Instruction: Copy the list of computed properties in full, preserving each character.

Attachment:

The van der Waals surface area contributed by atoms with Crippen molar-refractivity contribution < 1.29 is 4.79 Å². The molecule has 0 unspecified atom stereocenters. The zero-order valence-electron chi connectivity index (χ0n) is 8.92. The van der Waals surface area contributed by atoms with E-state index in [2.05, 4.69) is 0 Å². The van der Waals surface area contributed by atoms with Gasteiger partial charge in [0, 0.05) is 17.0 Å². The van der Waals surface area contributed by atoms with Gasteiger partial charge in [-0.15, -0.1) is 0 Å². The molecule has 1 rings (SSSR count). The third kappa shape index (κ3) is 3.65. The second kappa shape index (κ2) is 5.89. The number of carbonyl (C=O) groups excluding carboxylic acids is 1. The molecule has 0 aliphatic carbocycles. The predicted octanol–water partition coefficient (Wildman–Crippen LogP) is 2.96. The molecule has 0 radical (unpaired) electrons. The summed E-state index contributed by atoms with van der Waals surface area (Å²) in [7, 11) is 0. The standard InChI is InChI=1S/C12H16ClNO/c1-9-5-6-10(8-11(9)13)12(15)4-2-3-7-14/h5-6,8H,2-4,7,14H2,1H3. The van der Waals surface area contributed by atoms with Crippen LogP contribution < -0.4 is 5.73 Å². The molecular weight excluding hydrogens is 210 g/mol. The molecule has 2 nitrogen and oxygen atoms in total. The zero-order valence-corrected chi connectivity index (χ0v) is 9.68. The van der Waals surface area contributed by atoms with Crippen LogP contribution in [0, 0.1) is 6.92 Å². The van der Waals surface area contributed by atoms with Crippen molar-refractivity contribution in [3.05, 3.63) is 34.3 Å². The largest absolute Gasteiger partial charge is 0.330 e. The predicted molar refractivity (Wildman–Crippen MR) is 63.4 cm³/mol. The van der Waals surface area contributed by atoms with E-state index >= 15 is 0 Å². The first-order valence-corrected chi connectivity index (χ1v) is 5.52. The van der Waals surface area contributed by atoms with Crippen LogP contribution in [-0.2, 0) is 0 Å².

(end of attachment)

The van der Waals surface area contributed by atoms with Crippen molar-refractivity contribution < 1.29 is 4.79 Å². The molecule has 0 unspecified atom stereocenters. The zero-order valence-electron chi connectivity index (χ0n) is 8.92. The van der Waals surface area contributed by atoms with E-state index in [2.05, 4.69) is 0 Å². The van der Waals surface area contributed by atoms with Gasteiger partial charge in [0, 0.05) is 17.0 Å². The van der Waals surface area contributed by atoms with Gasteiger partial charge in [-0.15, -0.1) is 0 Å². The molecule has 1 rings (SSSR count). The third kappa shape index (κ3) is 3.65. The second kappa shape index (κ2) is 5.89. The number of carbonyl (C=O) groups excluding carboxylic acids is 1. The molecule has 0 aliphatic carbocycles. The predicted octanol–water partition coefficient (Wildman–Crippen LogP) is 2.96. The molecule has 0 radical (unpaired) electrons. The summed E-state index contributed by atoms with van der Waals surface area (Å²) in [7, 11) is 0. The standard InChI is InChI=1S/C12H16ClNO/c1-9-5-6-10(8-11(9)13)12(15)4-2-3-7-14/h5-6,8H,2-4,7,14H2,1H3. The van der Waals surface area contributed by atoms with Crippen LogP contribution < -0.4 is 5.73 Å². The molecular weight excluding hydrogens is 210 g/mol. The molecule has 2 nitrogen and oxygen atoms in total. The zero-order valence-corrected chi connectivity index (χ0v) is 9.68. The van der Waals surface area contributed by atoms with Crippen LogP contribution in [0, 0.1) is 6.92 Å². The van der Waals surface area contributed by atoms with Crippen molar-refractivity contribution in [3.05, 3.63) is 34.3 Å². The largest absolute Gasteiger partial charge is 0.330 e. The predicted molar refractivity (Wildman–Crippen MR) is 63.4 cm³/mol. The van der Waals surface area contributed by atoms with E-state index >= 15 is 0 Å². The first-order valence-corrected chi connectivity index (χ1v) is 5.52. The van der Waals surface area contributed by atoms with Crippen LogP contribution in [-0.2, 0) is 0 Å².